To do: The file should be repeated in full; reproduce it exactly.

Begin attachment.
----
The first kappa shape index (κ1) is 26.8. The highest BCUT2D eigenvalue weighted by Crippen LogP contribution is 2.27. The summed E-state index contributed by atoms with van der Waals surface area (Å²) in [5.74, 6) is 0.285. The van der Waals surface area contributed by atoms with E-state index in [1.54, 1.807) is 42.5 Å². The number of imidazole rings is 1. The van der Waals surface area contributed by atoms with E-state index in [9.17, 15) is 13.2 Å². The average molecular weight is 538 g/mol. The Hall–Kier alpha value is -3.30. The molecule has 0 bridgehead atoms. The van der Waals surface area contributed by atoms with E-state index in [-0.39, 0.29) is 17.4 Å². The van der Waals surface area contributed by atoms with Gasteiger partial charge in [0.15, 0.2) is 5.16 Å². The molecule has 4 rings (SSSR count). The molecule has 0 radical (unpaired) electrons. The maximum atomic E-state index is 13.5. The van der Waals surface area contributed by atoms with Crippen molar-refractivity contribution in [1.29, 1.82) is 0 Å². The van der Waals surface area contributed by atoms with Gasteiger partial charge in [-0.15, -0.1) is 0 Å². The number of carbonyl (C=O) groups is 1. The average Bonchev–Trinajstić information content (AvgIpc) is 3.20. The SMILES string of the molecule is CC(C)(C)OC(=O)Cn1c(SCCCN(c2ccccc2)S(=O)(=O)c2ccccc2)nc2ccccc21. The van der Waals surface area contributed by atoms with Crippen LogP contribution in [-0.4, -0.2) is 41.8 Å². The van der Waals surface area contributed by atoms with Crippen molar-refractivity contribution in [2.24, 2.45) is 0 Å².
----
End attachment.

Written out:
The first kappa shape index (κ1) is 26.8. The highest BCUT2D eigenvalue weighted by Crippen LogP contribution is 2.27. The summed E-state index contributed by atoms with van der Waals surface area (Å²) in [5.74, 6) is 0.285. The van der Waals surface area contributed by atoms with E-state index in [1.54, 1.807) is 42.5 Å². The number of imidazole rings is 1. The van der Waals surface area contributed by atoms with E-state index in [9.17, 15) is 13.2 Å². The average molecular weight is 538 g/mol. The Hall–Kier alpha value is -3.30. The molecule has 0 bridgehead atoms. The van der Waals surface area contributed by atoms with E-state index in [-0.39, 0.29) is 17.4 Å². The van der Waals surface area contributed by atoms with Gasteiger partial charge in [0.15, 0.2) is 5.16 Å². The molecule has 4 rings (SSSR count). The molecule has 0 radical (unpaired) electrons. The maximum atomic E-state index is 13.5. The van der Waals surface area contributed by atoms with Crippen molar-refractivity contribution in [1.29, 1.82) is 0 Å². The van der Waals surface area contributed by atoms with Gasteiger partial charge in [-0.15, -0.1) is 0 Å². The number of carbonyl (C=O) groups is 1. The average Bonchev–Trinajstić information content (AvgIpc) is 3.20. The SMILES string of the molecule is CC(C)(C)OC(=O)Cn1c(SCCCN(c2ccccc2)S(=O)(=O)c2ccccc2)nc2ccccc21. The van der Waals surface area contributed by atoms with Crippen LogP contribution in [-0.4, -0.2) is 41.8 Å². The van der Waals surface area contributed by atoms with Crippen molar-refractivity contribution in [2.24, 2.45) is 0 Å².